What You Need:
- Toy Truck (one big enough for your egg to fit into a pick-up/dump truck works best)
- Raw Eggs
- Magic Marker
- Ramp for truck (a board propped on a chair works).
- Brick or heavy item for your truck to crash into (if you don’t want it to run into the wall).
- Large piece of plastic or a large garbage bag (to cover your work surface).
- Sheet of paper and a pencil
- Rubber bands
- Cotton balls
- Styrofoam cup
To Do and Observe:
Set up your workspace so your ramp ends at the brick wall (be sure to put the plastic beneath the brick and part of the ramp). Draw a face on your egg give it a name and personalize your passenger. Design a safety device for your passenger that fits in the truck keep in mind the price of each object as you build (see list below). Create a chart or list so you can keep track of how much you’re spending on each design. Item price list Styrofoam cup: $500; Cotton Balls: $100 each; String: $50 per meter; Rubber Bands: $100 each; Toothpicks: $100 each; Tape: no charge. Test your safety device. Put your egg passenger inside the device, then place the truck at the top of the ramp and let it go so it "crashes" against the brick. Note your results on your chart did your passenger survive? Did it fall out of the truck? Did it crack? Did it break? Analyze your results for both passenger safety and cost to build your design. The goal is to build affordably but keep your passenger safe! What is the least expensive design that protects your egg?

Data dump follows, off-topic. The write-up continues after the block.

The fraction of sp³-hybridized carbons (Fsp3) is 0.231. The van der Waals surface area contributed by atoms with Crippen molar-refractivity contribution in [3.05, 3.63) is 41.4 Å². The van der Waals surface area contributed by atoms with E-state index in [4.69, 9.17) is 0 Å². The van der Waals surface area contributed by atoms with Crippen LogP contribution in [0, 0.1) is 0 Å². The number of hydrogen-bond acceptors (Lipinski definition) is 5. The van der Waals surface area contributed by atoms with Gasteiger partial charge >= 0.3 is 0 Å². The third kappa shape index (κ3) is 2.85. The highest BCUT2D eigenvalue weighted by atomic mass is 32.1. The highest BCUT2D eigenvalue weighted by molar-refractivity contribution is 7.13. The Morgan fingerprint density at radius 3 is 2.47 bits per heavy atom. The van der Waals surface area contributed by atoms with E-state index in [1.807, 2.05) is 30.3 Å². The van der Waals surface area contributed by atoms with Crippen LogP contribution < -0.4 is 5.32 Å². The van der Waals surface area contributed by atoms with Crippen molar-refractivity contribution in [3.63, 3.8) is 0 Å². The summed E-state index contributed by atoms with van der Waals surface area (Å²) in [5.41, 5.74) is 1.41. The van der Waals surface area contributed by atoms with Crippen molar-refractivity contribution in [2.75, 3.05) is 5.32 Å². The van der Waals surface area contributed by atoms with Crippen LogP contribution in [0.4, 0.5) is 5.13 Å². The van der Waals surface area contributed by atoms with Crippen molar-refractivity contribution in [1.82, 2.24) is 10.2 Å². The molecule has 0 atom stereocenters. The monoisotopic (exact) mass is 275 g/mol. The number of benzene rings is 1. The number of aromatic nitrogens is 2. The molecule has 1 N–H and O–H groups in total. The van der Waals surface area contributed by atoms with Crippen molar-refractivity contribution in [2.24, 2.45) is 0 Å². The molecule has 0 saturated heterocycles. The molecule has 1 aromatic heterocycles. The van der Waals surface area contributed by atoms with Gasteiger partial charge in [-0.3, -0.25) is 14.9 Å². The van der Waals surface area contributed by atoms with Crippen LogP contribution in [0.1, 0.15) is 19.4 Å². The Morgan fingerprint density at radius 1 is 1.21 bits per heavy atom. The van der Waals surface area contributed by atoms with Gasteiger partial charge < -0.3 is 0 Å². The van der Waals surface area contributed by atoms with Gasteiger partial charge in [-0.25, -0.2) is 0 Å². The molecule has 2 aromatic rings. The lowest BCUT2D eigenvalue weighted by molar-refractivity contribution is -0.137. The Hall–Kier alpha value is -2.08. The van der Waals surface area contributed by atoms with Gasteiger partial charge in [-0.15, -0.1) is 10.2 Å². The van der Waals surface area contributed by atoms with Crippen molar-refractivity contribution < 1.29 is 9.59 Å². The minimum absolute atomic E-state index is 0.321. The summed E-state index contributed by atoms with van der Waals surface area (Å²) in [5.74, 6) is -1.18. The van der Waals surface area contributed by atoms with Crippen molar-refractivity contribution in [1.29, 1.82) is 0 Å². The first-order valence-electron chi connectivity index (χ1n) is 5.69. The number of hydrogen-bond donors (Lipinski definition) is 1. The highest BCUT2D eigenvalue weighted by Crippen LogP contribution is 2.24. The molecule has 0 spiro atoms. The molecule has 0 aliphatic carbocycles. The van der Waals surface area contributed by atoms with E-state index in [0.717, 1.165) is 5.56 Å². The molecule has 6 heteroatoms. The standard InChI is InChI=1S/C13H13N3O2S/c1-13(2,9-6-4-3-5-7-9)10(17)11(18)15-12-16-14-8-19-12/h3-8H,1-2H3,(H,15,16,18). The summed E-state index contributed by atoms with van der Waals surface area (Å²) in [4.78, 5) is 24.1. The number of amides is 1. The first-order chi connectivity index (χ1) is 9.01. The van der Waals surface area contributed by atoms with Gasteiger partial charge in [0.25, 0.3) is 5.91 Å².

What's Going On:
Newton’s First Law of Motion (or the Law of Inertia) states that objects tend to keep doing what they’re doing until a force stops (or starts) them. So a toy truck at rest wants to stay at rest until you push it, and a truck in motion will stay in motion until something stops it. The same goes for things riding in the truck. Friction holds the egg in the truck while it gradually speeds up or slows down. But if the truck stops suddenly, inertia overcomes friction and the egg keeps moving! Your challenge here is no different than an engineer who designs safety devices for people in cars finding an effective design for an affordable price.
Encourage your child to come up with more than one design compare safety success as well as cost for your designs. What are the pros and cons for each design? Investigate real-life safety devices in cars, on airplanes, amusement park rides, etc. How are your egg device designs similar? How are they different?